Starting/stopping an instance


Документация находится в процессе перевода и может отставать от английской версии.

Starting/stopping an instance

While a Lua application is executed by Tarantool, an instance file is executed by tarantoolctl which is a Tarantool script.

Here is what tarantoolctl does when you issue the command:

$ tarantoolctl start <instance_name>
  1. Read and parse the command line arguments. The last argument, in our case, contains an instance name.

  2. Read and parse its own configuration file. This file contains tarantoolctl defaults, like the path to the directory where instances should be searched for.

    The default tarantoolctl configuration file is installed in /etc/default/tarantool. This file is used when tarantoolctl is invoked by root. When invoked by a local user, tarantoolctl first looks for its defaults file in the current directory ($PWD/.tarantoolctl), and then in the current user’s home directory ($HOME/.config/tarantool/tarantool). If not found, tarantoolctl falls back to built-in defaults.

  3. Look up the instance file in the instance directory, e.g. /etc/tarantool/instances.enabled. To build the instance file path, tarantoolctl takes the instance name, prepends the instance directory and appends ”.lua” extension to the instance file.

  4. Override box.cfg{} function to pre-process its parameters and ensure that instance paths are pointing to the paths defined in the tarantoolctl configuration file. For example, if the configuration file specifies that instance work directory must be in /var/tarantool, then the new implementation of box.cfg{} ensures that work_dir parameter in box.cfg{} is set to /var/tarantool/<instance_name>, regardless of what the path is set to in the instance file itself.

  5. Create a so-called “instance control file”. This is a Unix socket with Lua console attached to it. This file is used later by tarantoolctl to query the instance state, send commands to the instance and so on.

  6. Finally, use Lua dofile command to execute the instance file.

If you start an instance using systemd tools, like this (the instance name is my_app):

$ systemctl start tarantool@my_app
$ ps axuf|grep exampl[e]
taranto+  5350  1.3  0.3 1448872 7736 ?        Ssl  20:05   0:28 tarantool my_app.lua <running>

... this actually calls tarantoolctl like in case of tarantoolctl start my_app.

To check the instance file for syntax errors prior to starting my_app instance, say:

$ tarantoolctl check my_app

To enable my_app instance for auto-load during system startup, say:

$ systemctl enable tarantool@my_app

To stop a running my_app instance, say:

$ tarantoolctl stop my_app
$ # - OR -
$ systemctl stop tarantool@my_app

To restart (i.e. stop and start) a running my_app instance, say:

$ tarantoolctl restart my_app
$ # - OR -
$ systemctl restart tarantool@my_app

Running Tarantool locally

Sometimes you may need to run a Tarantool instance locally, e.g. for test purposes. Let’s configure a local instance, then start and monitor it with tarantoolctl.

First, we create a sandbox directory on the user’s path:

$ mkdir ~/tarantool_test

... and set default tarantoolctl configuration in $HOME/.config/tarantool/tarantool. Let the file contents be:

default_cfg = {
    pid_file  = "/home/user/tarantool_test/my_app.pid",
    wal_dir   = "/home/user/tarantool_test",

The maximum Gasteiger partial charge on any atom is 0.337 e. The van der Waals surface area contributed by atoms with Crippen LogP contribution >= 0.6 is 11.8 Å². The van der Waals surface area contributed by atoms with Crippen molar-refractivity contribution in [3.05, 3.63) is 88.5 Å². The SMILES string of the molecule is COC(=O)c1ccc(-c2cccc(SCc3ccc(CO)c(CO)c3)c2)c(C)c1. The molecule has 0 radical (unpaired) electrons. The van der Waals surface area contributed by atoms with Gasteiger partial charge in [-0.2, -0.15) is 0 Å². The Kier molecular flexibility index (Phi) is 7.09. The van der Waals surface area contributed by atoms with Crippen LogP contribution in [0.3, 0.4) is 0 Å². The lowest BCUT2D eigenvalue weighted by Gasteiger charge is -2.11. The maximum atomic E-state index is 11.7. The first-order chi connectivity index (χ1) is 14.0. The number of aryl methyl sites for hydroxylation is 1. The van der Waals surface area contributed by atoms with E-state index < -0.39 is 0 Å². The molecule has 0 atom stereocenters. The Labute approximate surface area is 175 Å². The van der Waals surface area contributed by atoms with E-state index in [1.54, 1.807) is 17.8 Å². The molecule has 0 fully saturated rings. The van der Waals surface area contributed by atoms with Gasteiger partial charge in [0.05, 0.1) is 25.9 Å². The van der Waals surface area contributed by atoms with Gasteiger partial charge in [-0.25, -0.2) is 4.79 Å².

snap_dir  = "/home/user/tarantool_test",
    vinyl_dir = "/home/user/tarantool_test",
    log       = "/home/user/tarantool_test/log",
instance_dir = "/home/user/tarantool_test"


  • Specify a full path to the user’s home directory instead of “~/”.
  • Omit username parameter. tarantoolctl normally doesn’t have permissions to switch current user when invoked by a local user. The instance will be running under ‘admin’.

Next, we create the instance file ~/tarantool_test/my_app.lua. Let the file contents be:

box.cfg{listen = 3301}
fiber = require('fiber')
i = 0
while 0 == 0 do
    i = i + 1
    print('insert ' .. i)
    box.space.tester:insert{i, 'my_app tuple'}

Let’s verify our instance file by starting it without tarantoolctl first:

$ cd ~/tarantool_test
$ tarantool my_app.lua
2017-04-06 10:42:15.762 [54085] main/101/my_app.lua C> version 1.7.3-489-gd86e36d5b
2017-04-06 10:42:15.763 [54085] main/101/my_app.lua C> log level 5
2017-04-06 10:42:15.764 [54085] main/101/my_app.lua I> mapping 268435456 bytes for tuple arena...
2017-04-06 10:42:15.774 [54085] iproto/101/main I> binary: bound to [::]:3301
2017-04-06 10:42:15.774 [54085] main/101/my_app.lua I> initializing an empty data directory
2017-04-06 10:42:15.789 [54085] snapshot/101/main I> saving snapshot `./00000000000000000000.snap.inprogress'
2017-04-06 10:42:15.790 [54085] snapshot/101/main I> done
2017-04-06 10:42:15.791 [54085] main/101/my_app.lua I> vinyl checkpoint done
2017-04-06 10:42:15.791 [54085] main/101/my_app.lua I> ready to accept requests
insert 1
insert 2
insert 3

Now we tell tarantoolctl to start the Tarantool instance:

$ tarantoolctl start my_app

Expect to see messages indicating that the instance has started. Then:

$ ls -l ~/tarantool_test/my_app

Expect to see the .snap file and the .xlog file. Then:

$ less ~/tarantool_test/log/my_app.log

Expect to see the contents of my_app‘s log, including error messages, if any. Then:

$ tarantoolctl enter my_app
tarantool> box.cfg{}
tarantool> console = require('console')
tarantool> console.connect('localhost:3301')
tarantool> box.space.tester:select({0}, {iterator = 'GE'})

Expect to see several tuples that my_app has created.

Stop now. A polite way to stop my_app is with tarantoolctl, thus we say:

$ tarantoolctl stop my_app

Finally, we make a cleanup.

$ rm -R tarantool_test